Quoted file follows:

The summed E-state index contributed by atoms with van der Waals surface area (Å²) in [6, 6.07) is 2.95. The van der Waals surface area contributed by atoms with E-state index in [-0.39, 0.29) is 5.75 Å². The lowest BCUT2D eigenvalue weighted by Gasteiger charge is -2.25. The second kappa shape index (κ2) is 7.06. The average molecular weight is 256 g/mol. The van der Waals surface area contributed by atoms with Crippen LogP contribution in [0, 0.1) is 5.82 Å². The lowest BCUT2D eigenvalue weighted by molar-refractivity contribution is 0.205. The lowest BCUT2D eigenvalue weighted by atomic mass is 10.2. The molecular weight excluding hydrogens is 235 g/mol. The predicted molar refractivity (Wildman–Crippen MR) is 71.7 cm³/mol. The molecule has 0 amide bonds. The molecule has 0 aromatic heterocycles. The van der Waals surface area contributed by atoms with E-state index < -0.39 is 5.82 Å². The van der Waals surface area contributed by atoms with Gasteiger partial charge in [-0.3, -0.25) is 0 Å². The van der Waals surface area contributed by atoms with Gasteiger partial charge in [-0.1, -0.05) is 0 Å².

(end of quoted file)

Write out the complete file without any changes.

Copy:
The summed E-state index contributed by atoms with van der Waals surface area (Å²) in [6, 6.07) is 2.95. The van der Waals surface area contributed by atoms with E-state index in [-0.39, 0.29) is 5.75 Å². The lowest BCUT2D eigenvalue weighted by Gasteiger charge is -2.25. The second kappa shape index (κ2) is 7.06. The average molecular weight is 256 g/mol. The van der Waals surface area contributed by atoms with Crippen LogP contribution in [0, 0.1) is 5.82 Å². The lowest BCUT2D eigenvalue weighted by molar-refractivity contribution is 0.205. The lowest BCUT2D eigenvalue weighted by atomic mass is 10.2. The molecular weight excluding hydrogens is 235 g/mol. The predicted molar refractivity (Wildman–Crippen MR) is 71.7 cm³/mol. The molecule has 0 amide bonds. The molecule has 0 aromatic heterocycles. The van der Waals surface area contributed by atoms with E-state index < -0.39 is 5.82 Å². The van der Waals surface area contributed by atoms with Gasteiger partial charge in [-0.3, -0.25) is 0 Å². The van der Waals surface area contributed by atoms with Gasteiger partial charge in [-0.1, -0.05) is 0 Å².